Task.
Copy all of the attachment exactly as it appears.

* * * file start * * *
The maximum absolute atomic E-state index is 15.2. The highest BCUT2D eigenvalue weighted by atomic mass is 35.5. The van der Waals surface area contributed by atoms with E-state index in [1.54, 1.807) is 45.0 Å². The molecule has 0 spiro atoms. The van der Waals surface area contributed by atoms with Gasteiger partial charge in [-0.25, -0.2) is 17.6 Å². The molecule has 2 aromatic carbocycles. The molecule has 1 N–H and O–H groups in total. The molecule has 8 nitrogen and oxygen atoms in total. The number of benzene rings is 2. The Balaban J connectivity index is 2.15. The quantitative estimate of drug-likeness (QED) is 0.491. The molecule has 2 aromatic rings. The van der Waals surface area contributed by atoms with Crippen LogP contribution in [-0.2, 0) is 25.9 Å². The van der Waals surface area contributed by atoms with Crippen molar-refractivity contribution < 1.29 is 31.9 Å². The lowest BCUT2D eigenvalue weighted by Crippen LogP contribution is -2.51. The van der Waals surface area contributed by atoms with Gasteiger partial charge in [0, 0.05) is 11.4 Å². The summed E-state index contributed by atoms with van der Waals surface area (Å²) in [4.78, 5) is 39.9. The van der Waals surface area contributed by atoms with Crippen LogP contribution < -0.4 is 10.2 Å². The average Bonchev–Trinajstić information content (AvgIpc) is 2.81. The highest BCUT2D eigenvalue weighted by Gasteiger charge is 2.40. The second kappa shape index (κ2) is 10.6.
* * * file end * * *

The maximum absolute atomic E-state index is 15.2. The highest BCUT2D eigenvalue weighted by atomic mass is 35.5. The van der Waals surface area contributed by atoms with E-state index in [1.54, 1.807) is 45.0 Å². The molecule has 0 spiro atoms. The van der Waals surface area contributed by atoms with Gasteiger partial charge in [-0.25, -0.2) is 17.6 Å². The molecule has 2 aromatic carbocycles. The molecule has 1 N–H and O–H groups in total. The molecule has 8 nitrogen and oxygen atoms in total. The number of benzene rings is 2. The Balaban J connectivity index is 2.15. The quantitative estimate of drug-likeness (QED) is 0.491. The molecule has 2 aromatic rings. The van der Waals surface area contributed by atoms with Crippen LogP contribution in [-0.2, 0) is 25.9 Å². The van der Waals surface area contributed by atoms with Crippen molar-refractivity contribution < 1.29 is 31.9 Å². The lowest BCUT2D eigenvalue weighted by Crippen LogP contribution is -2.51. The van der Waals surface area contributed by atoms with Gasteiger partial charge in [0, 0.05) is 11.4 Å². The summed E-state index contributed by atoms with van der Waals surface area (Å²) in [4.78, 5) is 39.9. The van der Waals surface area contributed by atoms with Crippen LogP contribution < -0.4 is 10.2 Å². The average Bonchev–Trinajstić information content (AvgIpc) is 2.81. The highest BCUT2D eigenvalue weighted by Gasteiger charge is 2.40. The second kappa shape index (κ2) is 10.6.